Saturday, June 20, 2015

Sat.`s Critters

Cathleen
wheel to spin flax into linen
this girl was amazing, no knics on the sheep & she was so fast
blued eyed alpacas are deaf
llamas & alpacas only have bottom teeth
a flaxen haired girl getting the flax ready to spin
felted
Mia smelling my roses
I am linking up here with Eileen for Sat`s crittershttp://viewingnaturewitheileen.blogspot.com/ Last week my friend, Cathleen & I went over to East Berlin to the handspinning & weaving school , The Mannings, to view the fiber animals & watch various processes of making different yarns & crafts. Here are some of the animals there,plus a few extra pictures ...
angora goat

18 comments:

eileeninmd said...

Hello Phyllis, interesting post and information. I wonder how the blue eyes are connected to their hearing. I love the critters. The alpacas and sheep are cute. Thank you for linking up and sharing your post. Have a happy weekend!

TexWisGirl said...

that's pretty neat! a lot of work goes into that yarn!

Debbie said...

the hand crafted items are just gorgeous!! i learned to knit last summer on an alpaca farm, i visit and knit there often and it has been an amazing experience!!!!

Irma said...

Hello Phyllips,
Thanks for your post on my blog.
Beautiful pictures, nice to see how the sheep are sheared.
A very happy weekend.
Regards, Irma

JoJo said...

Great photos! One of my friends does the most amazing felting work. She would love that place.

Gunilla B├Ąck said...

Wonderful photos of the critters! Interesting to see the different activities. So much work goes into making yarn.

Phyllis Oller said...

Thanks everyone, not sure why they know blue-eyed equals deafness, should have asked, I wondered that myself.phyllis

pattisjarrett said...

Beautiful spun work. I learned a few things about alpacas and llamas that I didn't know. So that's what an Angora goat looks like! I would think it would be delighted to be free of that coat. Sheep shearers know their craft!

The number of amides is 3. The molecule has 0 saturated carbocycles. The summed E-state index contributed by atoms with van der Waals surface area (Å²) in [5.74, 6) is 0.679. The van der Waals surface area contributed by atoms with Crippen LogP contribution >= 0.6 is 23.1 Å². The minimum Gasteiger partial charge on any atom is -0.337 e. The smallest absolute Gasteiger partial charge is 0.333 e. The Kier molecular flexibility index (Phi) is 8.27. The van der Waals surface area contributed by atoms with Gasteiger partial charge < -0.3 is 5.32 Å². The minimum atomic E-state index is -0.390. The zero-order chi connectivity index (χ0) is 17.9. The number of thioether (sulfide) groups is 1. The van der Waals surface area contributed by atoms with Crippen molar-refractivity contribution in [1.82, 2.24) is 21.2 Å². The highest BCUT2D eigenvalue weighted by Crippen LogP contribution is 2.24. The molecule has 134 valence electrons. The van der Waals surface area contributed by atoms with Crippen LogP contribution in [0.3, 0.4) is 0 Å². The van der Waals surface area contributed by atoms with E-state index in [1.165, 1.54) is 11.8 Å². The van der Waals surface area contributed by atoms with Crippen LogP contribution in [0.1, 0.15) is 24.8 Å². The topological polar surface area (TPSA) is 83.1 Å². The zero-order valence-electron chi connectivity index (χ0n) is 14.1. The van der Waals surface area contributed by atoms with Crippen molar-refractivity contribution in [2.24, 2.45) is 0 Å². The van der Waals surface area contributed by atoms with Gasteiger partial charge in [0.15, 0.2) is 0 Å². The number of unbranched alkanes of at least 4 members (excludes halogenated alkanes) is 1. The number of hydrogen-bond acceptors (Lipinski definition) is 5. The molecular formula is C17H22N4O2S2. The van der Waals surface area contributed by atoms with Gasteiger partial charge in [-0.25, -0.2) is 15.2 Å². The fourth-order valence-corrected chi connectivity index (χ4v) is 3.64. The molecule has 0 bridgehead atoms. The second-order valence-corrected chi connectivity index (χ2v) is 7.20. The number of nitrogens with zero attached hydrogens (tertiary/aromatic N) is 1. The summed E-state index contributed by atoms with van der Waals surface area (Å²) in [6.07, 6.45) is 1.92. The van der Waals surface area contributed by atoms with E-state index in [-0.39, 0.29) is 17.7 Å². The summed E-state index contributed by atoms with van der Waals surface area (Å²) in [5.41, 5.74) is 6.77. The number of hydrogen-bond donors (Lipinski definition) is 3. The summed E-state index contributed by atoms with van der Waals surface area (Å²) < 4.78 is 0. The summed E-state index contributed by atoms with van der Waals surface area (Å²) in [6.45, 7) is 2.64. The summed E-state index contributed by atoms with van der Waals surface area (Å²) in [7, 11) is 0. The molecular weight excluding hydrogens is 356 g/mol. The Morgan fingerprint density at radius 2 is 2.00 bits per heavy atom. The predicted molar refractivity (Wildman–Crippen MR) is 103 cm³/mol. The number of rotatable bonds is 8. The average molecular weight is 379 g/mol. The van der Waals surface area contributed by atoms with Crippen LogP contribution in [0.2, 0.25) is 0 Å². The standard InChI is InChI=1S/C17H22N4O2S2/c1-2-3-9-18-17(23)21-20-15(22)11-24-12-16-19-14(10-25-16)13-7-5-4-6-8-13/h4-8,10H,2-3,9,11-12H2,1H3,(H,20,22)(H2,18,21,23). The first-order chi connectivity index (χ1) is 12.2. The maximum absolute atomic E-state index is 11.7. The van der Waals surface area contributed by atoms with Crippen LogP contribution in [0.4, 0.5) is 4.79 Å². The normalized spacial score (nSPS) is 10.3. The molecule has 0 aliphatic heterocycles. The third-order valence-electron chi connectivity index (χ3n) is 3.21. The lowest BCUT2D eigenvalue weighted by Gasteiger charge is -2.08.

JoAnn ( Scene Through My Eyes) said...

What a fun trip - I have a friend that raises alpacas and spins the fibers. She also dyes some of her yarn - gorgeous. Love the photos of all the critters.

ifthethunderdontgetya™³²®© said...

Fascinating critters!
~

Marie C said...

There was a spinning and weaving school every summer near my home when we lived in Texas, and I NEVER WENT!!!! I have always kicked myself over that one, but I was working full time and we didn't have any disposable money, and well, it never seemed reasonable. I would have loved this! Loved your photos!

Joyful said...

Enjoyed this post. I love the shearing, spinning and weaving and I can't do any of it. I admire those who do all this and make beautiful yarns and beautiful garments. The lace shawls are beautiful and intricate. I do love Alpaca wool as it is so very soft. I didn't know some llamas are blind based on eye colour. Poor thing.

JenniferT said...

For eileeninmd- Inside the ears should be the thing that gives skin pigment, melanin. If it isn't present, the ear drums can't pick up sound vibrations. That is the short, simple answer. It is more deeply explained, if you want to look, on the internet. Search 'how melanin affects hearing'. Hope this helps.

Phyllis Oller said...

Thanks Jennifer , Phyllis

Sallie (FullTime-Life) said...

This was such a fun visit Phyllis. Loved seeing the crafts (art) and your beautiful area! Enjoyed seeing the shearer ... And am old enough to be very pleased that girls can do this job (and very glad that younger generations take that for granted!). Alpacas are so lovable looking ... It's those big eyes I think! I didn't know that blue eyed ones were deaf, but it seems like I've heard something like that about cats?

Loved visiting... My first time here... Thanks for sharing!

bettyl-NZ said...

How interesting to see these processes. I did not know these things about alpacas, so thank you for your information!

Gail Dixon said...

I had no idea that blue-eyed alpacas are deaf. They certainly have the sweetest faces. Really enjoyed all the photos of the shearing. Thanks for sharing such interesting info!

Debra said...

This is a fun post, and I loved seeing the beautifully made shawls too...